A look at the day ahead in Asian markets from Jamie McGeever
It seems like an age away, but whatever optimism investors had at the start of the quarter for a broad-based market rebound looks to have completely evaporated.
Friday’s slump on Wall Street, spike in the 10-year U.S. bond yield above 4% and the Fed’s implied terminal rate to almost 5%, and dollar surge to fresh 32-year peaks against the yen near 150.00 saw to that.
Asian markets on Monday will likely get clobbered.
It is becoming increasingly clear that the Fed will not stop raising rates until it sees hard evidence that inflation is falling. It’s safe to say September’s inflation report was not what policymakers – or investors, businesses or households – were hoping for.
On top of this macro gloom, micro and market conditions are deteriorating too.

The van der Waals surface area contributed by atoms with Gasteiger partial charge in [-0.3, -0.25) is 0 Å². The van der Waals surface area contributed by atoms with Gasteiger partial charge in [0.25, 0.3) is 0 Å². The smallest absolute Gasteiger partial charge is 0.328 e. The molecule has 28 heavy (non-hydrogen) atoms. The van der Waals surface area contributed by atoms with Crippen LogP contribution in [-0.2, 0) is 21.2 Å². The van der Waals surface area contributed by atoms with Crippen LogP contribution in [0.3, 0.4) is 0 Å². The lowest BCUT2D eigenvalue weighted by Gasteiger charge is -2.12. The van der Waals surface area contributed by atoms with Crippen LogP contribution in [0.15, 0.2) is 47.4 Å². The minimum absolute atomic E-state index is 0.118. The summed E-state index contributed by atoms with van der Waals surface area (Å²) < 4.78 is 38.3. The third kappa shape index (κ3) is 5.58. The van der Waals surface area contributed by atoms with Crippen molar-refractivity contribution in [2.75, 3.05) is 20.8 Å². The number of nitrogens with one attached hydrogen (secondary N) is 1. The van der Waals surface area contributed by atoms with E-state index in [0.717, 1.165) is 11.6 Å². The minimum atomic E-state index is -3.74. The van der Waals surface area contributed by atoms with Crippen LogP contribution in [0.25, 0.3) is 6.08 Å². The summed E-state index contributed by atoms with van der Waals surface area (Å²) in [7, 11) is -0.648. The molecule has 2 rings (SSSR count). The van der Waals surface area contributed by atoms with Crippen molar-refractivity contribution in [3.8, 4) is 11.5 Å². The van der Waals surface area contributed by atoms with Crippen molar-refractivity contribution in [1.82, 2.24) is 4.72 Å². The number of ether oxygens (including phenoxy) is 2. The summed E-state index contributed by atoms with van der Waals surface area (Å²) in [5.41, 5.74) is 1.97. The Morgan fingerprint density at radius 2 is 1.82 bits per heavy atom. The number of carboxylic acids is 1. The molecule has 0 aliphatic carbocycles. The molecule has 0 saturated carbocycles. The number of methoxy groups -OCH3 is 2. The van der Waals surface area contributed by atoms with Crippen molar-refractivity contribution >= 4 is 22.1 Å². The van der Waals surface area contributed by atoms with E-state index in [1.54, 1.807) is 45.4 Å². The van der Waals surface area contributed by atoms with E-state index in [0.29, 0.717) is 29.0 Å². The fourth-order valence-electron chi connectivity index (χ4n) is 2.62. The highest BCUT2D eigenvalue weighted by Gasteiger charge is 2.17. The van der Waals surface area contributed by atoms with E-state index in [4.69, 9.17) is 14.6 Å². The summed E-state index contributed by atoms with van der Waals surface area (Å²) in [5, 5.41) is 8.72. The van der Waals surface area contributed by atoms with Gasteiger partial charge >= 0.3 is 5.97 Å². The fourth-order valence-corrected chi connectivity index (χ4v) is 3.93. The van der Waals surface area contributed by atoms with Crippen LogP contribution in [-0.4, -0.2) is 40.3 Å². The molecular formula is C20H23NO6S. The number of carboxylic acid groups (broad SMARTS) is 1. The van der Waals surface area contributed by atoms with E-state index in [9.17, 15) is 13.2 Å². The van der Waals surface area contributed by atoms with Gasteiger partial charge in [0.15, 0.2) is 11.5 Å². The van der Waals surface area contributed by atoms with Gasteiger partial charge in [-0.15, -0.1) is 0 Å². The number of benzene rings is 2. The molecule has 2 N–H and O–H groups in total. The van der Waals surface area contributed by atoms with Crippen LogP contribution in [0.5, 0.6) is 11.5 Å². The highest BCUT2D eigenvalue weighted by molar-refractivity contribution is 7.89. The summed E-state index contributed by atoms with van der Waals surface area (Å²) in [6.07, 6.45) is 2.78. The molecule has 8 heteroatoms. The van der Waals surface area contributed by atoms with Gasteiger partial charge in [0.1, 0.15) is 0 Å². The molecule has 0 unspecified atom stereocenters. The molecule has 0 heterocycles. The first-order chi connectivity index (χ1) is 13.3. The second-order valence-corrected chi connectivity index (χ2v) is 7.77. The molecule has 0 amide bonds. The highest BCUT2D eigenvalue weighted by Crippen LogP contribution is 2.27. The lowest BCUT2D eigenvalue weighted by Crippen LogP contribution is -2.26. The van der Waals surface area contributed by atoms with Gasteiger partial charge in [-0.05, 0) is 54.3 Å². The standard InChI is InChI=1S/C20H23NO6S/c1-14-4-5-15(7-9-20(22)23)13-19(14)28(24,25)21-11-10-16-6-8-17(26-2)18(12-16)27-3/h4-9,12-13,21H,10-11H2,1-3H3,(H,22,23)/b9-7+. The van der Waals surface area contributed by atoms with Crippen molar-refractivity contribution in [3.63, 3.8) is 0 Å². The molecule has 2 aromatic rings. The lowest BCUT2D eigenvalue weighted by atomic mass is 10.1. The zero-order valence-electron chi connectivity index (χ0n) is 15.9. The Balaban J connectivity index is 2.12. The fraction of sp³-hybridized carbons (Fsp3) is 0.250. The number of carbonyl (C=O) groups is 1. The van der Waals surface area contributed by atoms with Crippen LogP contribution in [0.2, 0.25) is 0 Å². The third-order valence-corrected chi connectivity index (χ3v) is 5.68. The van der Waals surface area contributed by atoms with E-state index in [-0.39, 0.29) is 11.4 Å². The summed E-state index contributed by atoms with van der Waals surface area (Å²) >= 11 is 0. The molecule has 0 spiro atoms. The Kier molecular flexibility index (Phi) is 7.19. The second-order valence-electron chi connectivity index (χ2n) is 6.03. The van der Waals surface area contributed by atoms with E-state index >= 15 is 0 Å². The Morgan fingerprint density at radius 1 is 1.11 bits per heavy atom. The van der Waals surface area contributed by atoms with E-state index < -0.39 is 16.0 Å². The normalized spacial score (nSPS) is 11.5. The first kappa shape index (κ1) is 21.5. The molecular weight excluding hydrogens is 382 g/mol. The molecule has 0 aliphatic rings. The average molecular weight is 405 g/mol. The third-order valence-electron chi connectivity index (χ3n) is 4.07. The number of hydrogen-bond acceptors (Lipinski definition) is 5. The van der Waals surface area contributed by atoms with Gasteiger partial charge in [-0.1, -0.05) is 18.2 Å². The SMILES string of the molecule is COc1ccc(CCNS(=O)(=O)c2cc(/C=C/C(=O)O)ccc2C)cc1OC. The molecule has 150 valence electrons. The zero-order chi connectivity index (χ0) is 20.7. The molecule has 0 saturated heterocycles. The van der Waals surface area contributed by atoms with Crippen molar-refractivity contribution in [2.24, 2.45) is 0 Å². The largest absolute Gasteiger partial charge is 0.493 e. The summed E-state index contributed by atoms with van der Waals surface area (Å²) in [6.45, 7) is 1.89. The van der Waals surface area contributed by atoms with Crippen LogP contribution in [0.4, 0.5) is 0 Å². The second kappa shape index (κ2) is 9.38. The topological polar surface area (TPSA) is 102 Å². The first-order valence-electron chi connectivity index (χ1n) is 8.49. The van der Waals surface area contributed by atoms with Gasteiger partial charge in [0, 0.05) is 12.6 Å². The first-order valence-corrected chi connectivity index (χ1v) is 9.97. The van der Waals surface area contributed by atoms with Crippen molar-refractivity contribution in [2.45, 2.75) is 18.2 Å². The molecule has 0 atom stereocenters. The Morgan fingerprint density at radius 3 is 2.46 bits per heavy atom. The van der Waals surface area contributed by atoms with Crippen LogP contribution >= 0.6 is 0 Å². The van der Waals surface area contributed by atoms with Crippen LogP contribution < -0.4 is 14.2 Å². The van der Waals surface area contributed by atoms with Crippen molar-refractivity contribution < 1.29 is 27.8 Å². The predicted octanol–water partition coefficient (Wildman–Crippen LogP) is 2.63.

The U.S. earnings season goes up a gear this week, with Tesla, J&J, BofA and Goldman among those reporting. Analysts expect third-quarter earnings per share growth for the broader index excluding energy to fall 2.6%, Refinitiv data shows.
Liquidity across a range of markets, particularly bond markets, is worryingly thin. The UK gilt market has come under the spotlight, but even U.S. Treasuries might not be immune from dysfunction, analysts say.
All in all, it is an extremely challenging backdrop for investors, even if many assets might seem extremely cheap. The trouble is, they can get even cheaper before recovering.
Asian markets have all that to digest on Monday, as well as Chinese President Xi Jinping’s address to the Communist Party Congress on Sunday, which focused heavily on security issues.
Meanwhile, the regional data front this week sees the release of Q3 GDP, unemployment, trade, house prices, FDI and an interest rate decision from China, and Japanese inflation and Australian central bank meeting minutes.
Key developments that could provide more direction to markets on Monday:
South Korea trade
Japan tertiary activity index (August)
New York Fed manufacturing index (October)